Training has a Training Room where you can practice moves and combos, and then there’s Tutorial Mode to go through each of the 37 tutorial lessons for learning how combat works.  Finally, you have Challenges and Trials, which are meant to put you in specific conditions, forcing you to fight and learn from certain situations to better prepare you for both Story Mode and Multiplayer.

Finally are Help & Options, Leaderboards, and Extras.    Options lets you change button configuration, settings, and see how to play.  Leaderboards lets you check the online leaderboard rankings.  Then, Extras lets you view artwork and other unlocked media for the game.


Combat is pretty typical for a fighter of this type.  You have various types of punches and kicks that you use for fighting.  You also have some special attacks that are dependent on your character.  Some characters can turn their hair into weapons while others can summon undead warriors to fight for them.  Each of these have their own attack types and combos that you can set up.

What I will say is that Skullgirls has a very heavy focus on blocking and knowing how to get around a blocking opponent.  If you normally ignore blocking, this game will kick your butt, no matter what difficulty you’re on.  I tried all six difficulty settings and the boss-tier battles were tough as nails, even on the Sleepwalk Easiest difficulty setting.  You cannot simply button-mash to get through it.  You have to learn how to block and get around blocks or you will not be able to beat anyone’s story mode, let alone fend for yourself in multiplayer.

Outside of this is a surprisingly-deep combat system.  There are a lot of different options you have for combos and everyone feels different.  One character’s special combos could be for close combat while another may have different combos for close and mid-range, needing you to learn to keep your distance when you can.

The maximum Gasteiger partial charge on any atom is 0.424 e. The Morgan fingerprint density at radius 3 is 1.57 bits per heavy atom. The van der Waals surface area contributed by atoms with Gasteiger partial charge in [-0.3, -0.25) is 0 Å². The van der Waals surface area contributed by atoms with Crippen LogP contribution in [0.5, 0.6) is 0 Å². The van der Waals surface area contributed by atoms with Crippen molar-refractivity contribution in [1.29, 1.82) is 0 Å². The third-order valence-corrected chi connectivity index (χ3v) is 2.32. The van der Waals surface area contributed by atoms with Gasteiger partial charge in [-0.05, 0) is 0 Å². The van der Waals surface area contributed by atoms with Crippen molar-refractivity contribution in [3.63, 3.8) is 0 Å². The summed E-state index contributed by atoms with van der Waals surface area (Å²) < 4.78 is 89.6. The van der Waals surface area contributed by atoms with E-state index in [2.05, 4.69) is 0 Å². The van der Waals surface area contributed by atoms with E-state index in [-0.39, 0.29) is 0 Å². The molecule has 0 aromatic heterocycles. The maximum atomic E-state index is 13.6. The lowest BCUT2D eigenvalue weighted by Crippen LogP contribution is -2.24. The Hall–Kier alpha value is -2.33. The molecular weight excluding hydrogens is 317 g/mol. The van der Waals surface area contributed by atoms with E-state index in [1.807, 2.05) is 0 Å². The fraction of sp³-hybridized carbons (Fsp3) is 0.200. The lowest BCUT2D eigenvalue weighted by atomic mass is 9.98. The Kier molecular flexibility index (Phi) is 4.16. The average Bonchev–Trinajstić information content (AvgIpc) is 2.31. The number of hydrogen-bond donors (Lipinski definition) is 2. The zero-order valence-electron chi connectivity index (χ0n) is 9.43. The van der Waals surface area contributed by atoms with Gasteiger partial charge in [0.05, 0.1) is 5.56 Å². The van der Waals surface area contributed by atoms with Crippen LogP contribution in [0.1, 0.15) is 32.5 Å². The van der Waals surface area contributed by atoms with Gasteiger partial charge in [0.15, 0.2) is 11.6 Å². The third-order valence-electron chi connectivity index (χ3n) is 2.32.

Across all these game modes, there’s a lot to do.  The original Skullgirls took about 3 hours, give or take, to beat.  Accounting for all of the extra story content released since then, and the difficulty curve, I’d clock it more at 6-8 hours for Story Mode.


The controls for the game are pretty nice.  It was known a long time ago that not only was this game compatible with the PlayStation TV, but it supports multiple-controller local multiplayer on the PSTV.  Along with this, there are separate controls for the L2 and R2 buttons.  Two types of attacks can be used, one if you press R2 with L2 held down, and another by pressing L2 while R2 is held down.

For the standard controls, the D-Pad and Left Analog Stick can be used to move your character around the stage.  The Right Stick doesn’t do anything.  L and R are used for special attack combos as well as extensions of the Kick and Punch combo attacks you can use with the four face buttons.

I would say the controls work quite nicely.  The tutorial areas show you what everything does and everything responds with great accuracy.



Visually, the game’s environments and character models really bring out that “cartoon” feel of the artistic design.  Each of the models in battle look really well-done and just watching all the effects in the Training Room and standing still can show you just how much work was put into this game.

However, there are two things I’m going to nitpick about the presentation.  First of all, many of the menus and even a lot of the in-battle HUD is very blurry and hard to read.  Even on the PSTV with my 19” TV less than a foot from my face, I find it very hard to read many of the menus.

The other is the lag present in multiplayer matches.  Whenever I play online with someone, the battles have a considerable amount of slow-down.  It is all consistent and feels like a balanced frame-rate drop, but a drop, nonetheless.  The game performs much less smoothly in multiplayer than it does offline.